Building Your First Java Program: Starting From Scratch

Welcome to CS 1331! If this is your first time using a corporate-grade programming language, then you will probably find this tutorial quite useful! The point of this guide is to familiarize you with the basic workings of Java enough to allow you to install and configure the Java Virtual Machine, set up any path settings, and setup an Integrated Development Environment (IDE) to then write the actual Java code. Hopefully, this will give you enough knowledge and elbow room to experiment and learn more about Java on your own. Good luck!

Installing and Configuring Java
Writing a Java Class
Compiling / Running your Java code
Overview and Installation of IDEs


Installing and Configuring Java

We'll be using the Java Development Kit (JDK) version 11 from AdoptOpenJDK this term. To help you get that set up on your machine, we've prepared a handy one page installation guide flier.

Writing a Java Class

Alright! You're in the home stretch for setting up Java and getting your first application off the ground. Bear with me for just a little longer - you're already well beyond the hardest parts (unless I screwed up somewhere and something isn't working quite right, in which case you should contact your TA or instructor!).

To write your first program on either Windows or Mac, we recommend that you get a text editor such as Sublime Text. (Prof. Stasko uses emacs, but then again, he's a dinosaur.) Once you have it, just create a new file called Now type these mysterious words into this text window:

public class Test {
   public static void main(String [] args) {

My my, this sure looks mysterious! Let's see what this code means, exactly. The first part:

public class Test {

This is a declaration. It is creating a class called "Test." A class, in Java, is more accurately known as an Object. Think about Object intuitively, as you would any actual tangible, physical object that does...something. A car, for instance, could be an Object. All Object have attributes, or the specific aspects of the Object that make it what it is. For a car, its attributes could be tires, seats, power locks, XM radio, a turbocharged V6, a 6-disc get the idea. Objects will also have member methods, or the functions that cause the Object's attributes to interact together, or even with other Objects, to accomplish certain tasks. For instance, with the assistance of roads and signals, and utilizing its power steering, tires, and engine, a car can "drive."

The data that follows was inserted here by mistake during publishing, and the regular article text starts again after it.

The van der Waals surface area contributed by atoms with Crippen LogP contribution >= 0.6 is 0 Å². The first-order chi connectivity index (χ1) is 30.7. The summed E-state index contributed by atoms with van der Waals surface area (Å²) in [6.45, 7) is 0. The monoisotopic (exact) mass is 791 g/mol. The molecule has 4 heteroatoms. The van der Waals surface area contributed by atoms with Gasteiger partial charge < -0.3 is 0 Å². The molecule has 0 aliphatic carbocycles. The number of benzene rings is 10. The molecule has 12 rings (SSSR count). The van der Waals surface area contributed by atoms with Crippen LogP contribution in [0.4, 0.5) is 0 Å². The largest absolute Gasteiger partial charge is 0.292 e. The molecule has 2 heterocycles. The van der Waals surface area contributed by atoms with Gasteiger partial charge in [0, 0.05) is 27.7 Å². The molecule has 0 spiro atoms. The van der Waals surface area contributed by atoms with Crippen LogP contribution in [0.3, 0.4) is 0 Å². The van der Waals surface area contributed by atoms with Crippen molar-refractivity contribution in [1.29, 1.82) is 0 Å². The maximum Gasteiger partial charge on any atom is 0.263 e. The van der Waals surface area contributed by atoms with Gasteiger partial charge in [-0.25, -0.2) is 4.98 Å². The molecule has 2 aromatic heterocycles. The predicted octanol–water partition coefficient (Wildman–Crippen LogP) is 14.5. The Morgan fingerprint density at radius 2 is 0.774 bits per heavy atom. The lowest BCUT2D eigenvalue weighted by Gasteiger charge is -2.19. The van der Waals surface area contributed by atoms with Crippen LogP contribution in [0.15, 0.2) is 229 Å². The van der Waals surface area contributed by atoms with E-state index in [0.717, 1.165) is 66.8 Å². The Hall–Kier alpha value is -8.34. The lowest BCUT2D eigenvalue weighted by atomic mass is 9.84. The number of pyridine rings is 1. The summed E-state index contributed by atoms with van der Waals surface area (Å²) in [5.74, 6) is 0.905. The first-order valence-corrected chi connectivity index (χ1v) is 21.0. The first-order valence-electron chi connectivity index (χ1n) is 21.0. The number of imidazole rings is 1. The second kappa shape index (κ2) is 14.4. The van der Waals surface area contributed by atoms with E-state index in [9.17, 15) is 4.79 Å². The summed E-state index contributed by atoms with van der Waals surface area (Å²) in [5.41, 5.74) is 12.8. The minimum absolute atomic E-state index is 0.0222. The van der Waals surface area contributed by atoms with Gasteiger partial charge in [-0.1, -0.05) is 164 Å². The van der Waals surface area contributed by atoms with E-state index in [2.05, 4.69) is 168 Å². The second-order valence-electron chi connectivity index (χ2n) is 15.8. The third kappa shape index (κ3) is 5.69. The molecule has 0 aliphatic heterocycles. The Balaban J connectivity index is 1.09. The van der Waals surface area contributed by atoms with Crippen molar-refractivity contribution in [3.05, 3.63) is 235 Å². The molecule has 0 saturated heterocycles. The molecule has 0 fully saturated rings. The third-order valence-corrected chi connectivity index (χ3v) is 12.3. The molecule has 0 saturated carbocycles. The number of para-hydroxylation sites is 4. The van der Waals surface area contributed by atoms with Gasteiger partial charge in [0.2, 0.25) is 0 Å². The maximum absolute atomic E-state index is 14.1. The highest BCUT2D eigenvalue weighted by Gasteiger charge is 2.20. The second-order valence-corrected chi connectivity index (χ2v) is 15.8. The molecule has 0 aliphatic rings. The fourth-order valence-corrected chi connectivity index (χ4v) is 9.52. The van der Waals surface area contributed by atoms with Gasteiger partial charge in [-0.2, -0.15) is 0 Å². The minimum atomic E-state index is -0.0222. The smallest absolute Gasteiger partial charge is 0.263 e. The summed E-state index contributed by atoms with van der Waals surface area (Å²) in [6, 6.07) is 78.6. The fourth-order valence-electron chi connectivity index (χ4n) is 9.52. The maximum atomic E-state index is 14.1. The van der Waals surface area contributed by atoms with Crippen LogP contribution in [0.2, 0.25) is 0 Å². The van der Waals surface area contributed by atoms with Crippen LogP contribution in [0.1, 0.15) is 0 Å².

For this example, we're keeping it simple. This class, or Object, will not do anything other than print out some sentences.

An important thing to note, first. Java is picky about syntax. Whatever you name the .java file (the file in which you will write your programs), that must also be the name of the class itself (the word after "public class ____"), and it is case-sensitive.

Now back to our original text window. You should have typed in the original example, and now you should save it.

Now that you have the class name and file name matching correct, let's continue with our analysis of this short block of code. The next part:

public static void main(String [] args) {

Without going into too much detail about the meanings of each individual word there, just know that every project you write will need to have at least one of these in it. When you run the project, this is what Java will look for at the very beginning, and execution of your entire project will start here. Next line:


Here, an Object is being used! It is an Object called "System," and we are using one of its member methods to do something. In this case, the method is called "println" and it prints out to your monitor whatever is written inside the quotation marks that are inside the parenthesis.

Remember, Java is very picky about syntax, so every curly brace you open, you must close. Every opening parenthesis must be matched by a closing parenthesis. Also, you need semicolons at the end of every line of execution code (as shown in the example).

Now the moment of truth! Let's see if this sucker runs and does what it should. Examine the next subsection of this document below that describes how to compile and run your program. Should everything behave properly, you should eventually see everything inside the println( ) parenthesis print out to your command window! Experiment and change what is inside those parenthesis, recompile the file, and run it again.

Compiling and Running Java programs from the command prompt

It is important to know how to compile and run your code from the command line, as this is how the TA's will be grading all of your work.  Before submitting your homework, it is highly recommended that you verify that your code compiles and runs from the command line.

Using Windows: